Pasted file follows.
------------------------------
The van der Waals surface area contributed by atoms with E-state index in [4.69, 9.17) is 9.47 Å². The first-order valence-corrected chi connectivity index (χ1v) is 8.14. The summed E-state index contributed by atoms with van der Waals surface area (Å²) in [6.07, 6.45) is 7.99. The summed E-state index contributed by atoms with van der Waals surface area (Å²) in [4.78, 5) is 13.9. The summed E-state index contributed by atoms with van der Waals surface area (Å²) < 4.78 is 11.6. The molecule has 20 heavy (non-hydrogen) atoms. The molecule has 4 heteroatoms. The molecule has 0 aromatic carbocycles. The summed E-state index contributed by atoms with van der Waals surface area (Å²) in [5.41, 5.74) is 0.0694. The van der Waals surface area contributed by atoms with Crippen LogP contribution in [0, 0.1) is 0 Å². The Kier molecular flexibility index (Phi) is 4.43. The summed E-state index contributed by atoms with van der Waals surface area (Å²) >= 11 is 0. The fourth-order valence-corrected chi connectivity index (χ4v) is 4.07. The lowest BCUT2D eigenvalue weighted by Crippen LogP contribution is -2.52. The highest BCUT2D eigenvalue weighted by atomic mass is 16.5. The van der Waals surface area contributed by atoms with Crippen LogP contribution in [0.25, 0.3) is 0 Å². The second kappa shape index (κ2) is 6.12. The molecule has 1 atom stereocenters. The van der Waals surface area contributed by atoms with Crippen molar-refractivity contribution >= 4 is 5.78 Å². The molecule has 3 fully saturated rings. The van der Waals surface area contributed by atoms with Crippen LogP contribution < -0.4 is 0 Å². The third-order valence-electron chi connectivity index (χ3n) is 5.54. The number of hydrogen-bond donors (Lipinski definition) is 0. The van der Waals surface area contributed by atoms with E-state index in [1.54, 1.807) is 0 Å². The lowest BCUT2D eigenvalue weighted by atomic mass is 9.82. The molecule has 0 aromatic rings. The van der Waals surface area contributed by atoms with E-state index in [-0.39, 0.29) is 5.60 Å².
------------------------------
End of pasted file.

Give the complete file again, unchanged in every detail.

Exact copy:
The van der Waals surface area contributed by atoms with E-state index in [4.69, 9.17) is 9.47 Å². The first-order valence-corrected chi connectivity index (χ1v) is 8.14. The summed E-state index contributed by atoms with van der Waals surface area (Å²) in [6.07, 6.45) is 7.99. The summed E-state index contributed by atoms with van der Waals surface area (Å²) in [4.78, 5) is 13.9. The summed E-state index contributed by atoms with van der Waals surface area (Å²) < 4.78 is 11.6. The molecule has 20 heavy (non-hydrogen) atoms. The molecule has 4 heteroatoms. The molecule has 0 aromatic carbocycles. The summed E-state index contributed by atoms with van der Waals surface area (Å²) in [5.41, 5.74) is 0.0694. The van der Waals surface area contributed by atoms with Crippen LogP contribution in [0, 0.1) is 0 Å². The Kier molecular flexibility index (Phi) is 4.43. The summed E-state index contributed by atoms with van der Waals surface area (Å²) >= 11 is 0. The fourth-order valence-corrected chi connectivity index (χ4v) is 4.07. The lowest BCUT2D eigenvalue weighted by Crippen LogP contribution is -2.52. The highest BCUT2D eigenvalue weighted by atomic mass is 16.5. The van der Waals surface area contributed by atoms with Crippen LogP contribution in [0.25, 0.3) is 0 Å². The second kappa shape index (κ2) is 6.12. The molecule has 1 atom stereocenters. The van der Waals surface area contributed by atoms with Crippen molar-refractivity contribution >= 4 is 5.78 Å². The molecule has 3 fully saturated rings. The van der Waals surface area contributed by atoms with Crippen LogP contribution < -0.4 is 0 Å². The third-order valence-electron chi connectivity index (χ3n) is 5.54. The number of hydrogen-bond donors (Lipinski definition) is 0. The van der Waals surface area contributed by atoms with E-state index in [1.54, 1.807) is 0 Å². The lowest BCUT2D eigenvalue weighted by atomic mass is 9.82. The molecule has 0 aromatic rings. The van der Waals surface area contributed by atoms with E-state index in [-0.39, 0.29) is 5.60 Å².